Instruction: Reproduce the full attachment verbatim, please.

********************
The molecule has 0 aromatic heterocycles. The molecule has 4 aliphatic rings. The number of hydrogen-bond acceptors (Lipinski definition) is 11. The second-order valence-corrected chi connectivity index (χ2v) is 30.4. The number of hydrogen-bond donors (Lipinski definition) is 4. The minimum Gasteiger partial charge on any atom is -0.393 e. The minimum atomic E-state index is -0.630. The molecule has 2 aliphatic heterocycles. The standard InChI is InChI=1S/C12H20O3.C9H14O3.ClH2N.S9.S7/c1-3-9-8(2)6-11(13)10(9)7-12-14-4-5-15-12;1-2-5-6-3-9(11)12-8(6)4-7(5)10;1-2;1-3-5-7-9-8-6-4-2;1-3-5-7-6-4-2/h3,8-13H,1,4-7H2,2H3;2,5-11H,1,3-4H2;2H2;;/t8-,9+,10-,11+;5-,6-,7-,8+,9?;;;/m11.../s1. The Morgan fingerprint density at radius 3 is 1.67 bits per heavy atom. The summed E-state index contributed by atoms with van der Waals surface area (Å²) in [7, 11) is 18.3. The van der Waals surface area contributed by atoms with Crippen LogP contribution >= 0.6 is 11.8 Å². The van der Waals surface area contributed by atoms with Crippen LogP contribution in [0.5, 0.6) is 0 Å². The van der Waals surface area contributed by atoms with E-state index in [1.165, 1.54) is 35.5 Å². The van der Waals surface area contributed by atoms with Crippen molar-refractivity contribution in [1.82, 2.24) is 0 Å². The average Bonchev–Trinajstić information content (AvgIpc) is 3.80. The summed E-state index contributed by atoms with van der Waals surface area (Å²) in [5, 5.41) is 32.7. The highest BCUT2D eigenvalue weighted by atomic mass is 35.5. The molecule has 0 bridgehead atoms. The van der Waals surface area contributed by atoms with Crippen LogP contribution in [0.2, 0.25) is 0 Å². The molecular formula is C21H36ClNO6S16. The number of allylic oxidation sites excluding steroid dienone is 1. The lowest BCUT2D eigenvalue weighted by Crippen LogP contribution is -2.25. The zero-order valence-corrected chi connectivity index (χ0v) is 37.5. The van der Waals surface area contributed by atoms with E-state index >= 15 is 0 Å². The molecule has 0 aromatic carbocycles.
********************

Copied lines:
The molecule has 0 aromatic heterocycles. The molecule has 4 aliphatic rings. The number of hydrogen-bond acceptors (Lipinski definition) is 11. The second-order valence-corrected chi connectivity index (χ2v) is 30.4. The number of hydrogen-bond donors (Lipinski definition) is 4. The minimum Gasteiger partial charge on any atom is -0.393 e. The minimum atomic E-state index is -0.630. The molecule has 2 aliphatic heterocycles. The standard InChI is InChI=1S/C12H20O3.C9H14O3.ClH2N.S9.S7/c1-3-9-8(2)6-11(13)10(9)7-12-14-4-5-15-12;1-2-5-6-3-9(11)12-8(6)4-7(5)10;1-2;1-3-5-7-9-8-6-4-2;1-3-5-7-6-4-2/h3,8-13H,1,4-7H2,2H3;2,5-11H,1,3-4H2;2H2;;/t8-,9+,10-,11+;5-,6-,7-,8+,9?;;;/m11.../s1. The Morgan fingerprint density at radius 3 is 1.67 bits per heavy atom. The summed E-state index contributed by atoms with van der Waals surface area (Å²) in [7, 11) is 18.3. The van der Waals surface area contributed by atoms with Crippen LogP contribution >= 0.6 is 11.8 Å². The van der Waals surface area contributed by atoms with Crippen LogP contribution in [0.5, 0.6) is 0 Å². The van der Waals surface area contributed by atoms with E-state index in [1.165, 1.54) is 35.5 Å². The van der Waals surface area contributed by atoms with Crippen molar-refractivity contribution in [1.82, 2.24) is 0 Å². The average Bonchev–Trinajstić information content (AvgIpc) is 3.80. The summed E-state index contributed by atoms with van der Waals surface area (Å²) in [5, 5.41) is 32.7. The highest BCUT2D eigenvalue weighted by atomic mass is 35.5. The molecule has 0 bridgehead atoms. The van der Waals surface area contributed by atoms with Crippen LogP contribution in [0.2, 0.25) is 0 Å². The molecular formula is C21H36ClNO6S16. The number of allylic oxidation sites excluding steroid dienone is 1. The lowest BCUT2D eigenvalue weighted by Crippen LogP contribution is -2.25. The zero-order valence-corrected chi connectivity index (χ0v) is 37.5. The van der Waals surface area contributed by atoms with E-state index >= 15 is 0 Å². The molecule has 0 aromatic carbocycles.